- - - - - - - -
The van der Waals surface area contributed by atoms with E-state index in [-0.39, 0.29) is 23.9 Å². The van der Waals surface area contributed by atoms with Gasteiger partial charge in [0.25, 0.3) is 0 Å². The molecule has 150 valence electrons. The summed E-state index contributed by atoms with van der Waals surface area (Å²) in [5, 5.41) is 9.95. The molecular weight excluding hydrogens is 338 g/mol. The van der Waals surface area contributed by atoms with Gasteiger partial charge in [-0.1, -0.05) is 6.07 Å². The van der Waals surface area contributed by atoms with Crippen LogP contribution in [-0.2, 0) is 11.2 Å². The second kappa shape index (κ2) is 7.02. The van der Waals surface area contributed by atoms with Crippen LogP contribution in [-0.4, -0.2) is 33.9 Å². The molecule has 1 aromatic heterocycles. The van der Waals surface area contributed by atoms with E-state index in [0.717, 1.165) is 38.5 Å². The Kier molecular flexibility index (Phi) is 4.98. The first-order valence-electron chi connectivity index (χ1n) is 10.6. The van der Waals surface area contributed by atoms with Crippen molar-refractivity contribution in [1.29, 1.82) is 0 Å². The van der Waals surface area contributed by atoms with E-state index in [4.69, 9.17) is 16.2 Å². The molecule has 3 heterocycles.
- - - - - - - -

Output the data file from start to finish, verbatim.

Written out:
The van der Waals surface area contributed by atoms with E-state index in [-0.39, 0.29) is 23.9 Å². The van der Waals surface area contributed by atoms with Gasteiger partial charge in [0.25, 0.3) is 0 Å². The molecule has 150 valence electrons. The summed E-state index contributed by atoms with van der Waals surface area (Å²) in [5, 5.41) is 9.95. The molecular weight excluding hydrogens is 338 g/mol. The van der Waals surface area contributed by atoms with Gasteiger partial charge in [-0.1, -0.05) is 6.07 Å². The van der Waals surface area contributed by atoms with Crippen LogP contribution in [-0.2, 0) is 11.2 Å². The second kappa shape index (κ2) is 7.02. The van der Waals surface area contributed by atoms with Crippen LogP contribution in [-0.4, -0.2) is 33.9 Å². The molecule has 1 aromatic heterocycles. The van der Waals surface area contributed by atoms with E-state index in [0.717, 1.165) is 38.5 Å². The Kier molecular flexibility index (Phi) is 4.98. The first-order valence-electron chi connectivity index (χ1n) is 10.6. The van der Waals surface area contributed by atoms with Crippen molar-refractivity contribution in [1.29, 1.82) is 0 Å². The van der Waals surface area contributed by atoms with E-state index in [4.69, 9.17) is 16.2 Å². The molecule has 3 heterocycles.